And thus, it came to be — Mindgrove would work with GPR.
They began the groundwork for the technology in 2020, kicked off official operations in March this year, and are now very close to a prototype.
Shashwath and Sharan have done much of the heavy lifting during this period, with useful help coming from project interns — picked from the Master of Technology (MTech) programme at IIT Madras — who are working on components that will be integrated into the GPR.
Even as Mindgrove is getting the GPR ready, they have their eyes set on extended applications. “From GPR, we plan to move to other forms of radar, such as the millimetre-wave radar, which is used in the automotive industry,” Shashwath tells me.
The situational awareness of autonomous vehicles such as that made by Tesla, for instance, interestingly comes from the radar they have on board.
The millimetre-wave radar provides position and velocity with reasonable accuracy. Therefore, Mindgrove’s frequency modulated continuous wave radar, which is still in the works, could be used to detect, say, unmanned aerial vehicles.
They are also planning radar applications using drones, which, Shashwath says, has strategic importance for India. “Right now all of these devices are being imported even though the drones can be made in India. The more we make these kinds of things within India, the more we can reduce the cost and actually turn a profit,” he says.
An important byproduct, of course, is greater self-reliance within the Indian industry.
Mindgrove’s radar uses new electronics that cost less while also being energy-efficient enough to be mounted on a drone so that a larger area can be scanned faster than before.
In addition, the GPR prototype can be extended to synthetic aperture radar (SAR) to serve purposes such as remote sensing. SAR uses a radar that is mounted on a moving platform to create 2D or 3D images of a target.
SAR is, in fact, the basis for a NASA-ISRO Earth-observing space mission that is proposed to be launched by India in early 2023.
The joint satellite mission will use radar to take a good, close look at many Earth processes — earthquakes, volcanoes, landslides, sea ice and glacier movement, among others — over all the land masses, including the polar cryosphere and the Indian Ocean region.
Such impressive applications are a possibility for Mindgrove in the future.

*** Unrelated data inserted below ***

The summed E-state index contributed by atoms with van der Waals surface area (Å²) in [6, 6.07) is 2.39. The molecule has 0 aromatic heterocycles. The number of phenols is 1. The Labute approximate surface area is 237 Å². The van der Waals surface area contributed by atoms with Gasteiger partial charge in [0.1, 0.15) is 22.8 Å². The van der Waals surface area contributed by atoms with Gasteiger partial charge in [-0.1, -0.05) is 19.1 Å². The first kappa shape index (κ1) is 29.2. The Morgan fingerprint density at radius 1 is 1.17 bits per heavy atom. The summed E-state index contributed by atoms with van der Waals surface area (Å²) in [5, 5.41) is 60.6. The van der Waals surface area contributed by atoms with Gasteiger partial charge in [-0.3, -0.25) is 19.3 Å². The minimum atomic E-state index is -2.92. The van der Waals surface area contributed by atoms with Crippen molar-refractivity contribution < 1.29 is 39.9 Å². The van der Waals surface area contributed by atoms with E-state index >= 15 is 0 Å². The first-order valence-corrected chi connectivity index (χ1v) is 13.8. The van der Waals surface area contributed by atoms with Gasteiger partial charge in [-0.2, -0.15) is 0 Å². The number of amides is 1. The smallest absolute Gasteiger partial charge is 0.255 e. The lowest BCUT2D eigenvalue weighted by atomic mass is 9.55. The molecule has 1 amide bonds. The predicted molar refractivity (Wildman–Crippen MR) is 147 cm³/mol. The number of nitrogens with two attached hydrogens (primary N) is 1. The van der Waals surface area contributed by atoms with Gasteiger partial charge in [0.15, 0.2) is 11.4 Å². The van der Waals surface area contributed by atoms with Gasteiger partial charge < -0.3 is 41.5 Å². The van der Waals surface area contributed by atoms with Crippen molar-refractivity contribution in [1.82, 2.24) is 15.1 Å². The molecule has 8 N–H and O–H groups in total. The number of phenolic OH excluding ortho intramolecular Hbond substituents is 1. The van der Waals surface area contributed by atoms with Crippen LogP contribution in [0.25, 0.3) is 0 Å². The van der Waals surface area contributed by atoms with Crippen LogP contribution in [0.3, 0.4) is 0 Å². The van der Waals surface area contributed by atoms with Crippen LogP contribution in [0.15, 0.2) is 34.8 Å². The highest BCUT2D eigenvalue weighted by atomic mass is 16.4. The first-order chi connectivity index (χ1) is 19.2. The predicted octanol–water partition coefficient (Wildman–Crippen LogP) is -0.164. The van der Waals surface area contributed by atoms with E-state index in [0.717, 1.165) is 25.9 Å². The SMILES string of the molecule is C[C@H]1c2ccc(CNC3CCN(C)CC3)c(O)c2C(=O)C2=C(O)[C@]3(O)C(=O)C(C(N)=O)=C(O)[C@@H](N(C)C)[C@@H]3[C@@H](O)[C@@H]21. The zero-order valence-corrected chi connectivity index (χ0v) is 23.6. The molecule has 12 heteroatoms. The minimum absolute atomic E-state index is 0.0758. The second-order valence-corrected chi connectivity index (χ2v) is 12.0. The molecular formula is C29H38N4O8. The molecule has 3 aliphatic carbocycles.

Applications, Near And Far
Mindgrove’s prototype design makes it immediately ideal for scanning concrete or a brick wall.
Say, if there is a persistent leak in a building, the use of the GPR can help avoid the physical manipulation of the structure merely to diagnose the problem.
“GPR is highly sensitive to changes in moisture, so instead of trying to rip up apart the structure, you can have a way of figuring out which section of the slab might be affected,” Shashwath says.
Beyond direct consumer application, the GPR can be used in civil infrastructure. Metro rail is one example — GPR, in this case, can be put to work for periodic inspection of the many pillars that dot the rail routes.
“If we can build it in such a way that it is easy to use and you will just run it over the column every few months, it can tell you whether there is, say, a crack developing so that advance action can be taken and loss of human life and property can be avoided,” Shashwath says.
This use case can be naturally extended to roads, flyovers, bridges, dams, and other commonly used civil infrastructure. Municipal corporations can locate and map underground pipes and cables to keep power and water operations running smoothly. Even archaeologists would benefit from this technology.
As Shashwath describes it, it can be used “basically for anything underground".
The GPR technology hasn’t already been used for civil infrastructure purposes in India because it is a costly exercise and the resulting images aren’t easy to read unless a specialist takes a look at them.
“The market wishes for a tool which gets the job done correctly and rapidly. Ease of data inference, if absent, effectively kills adoption," Sharan says.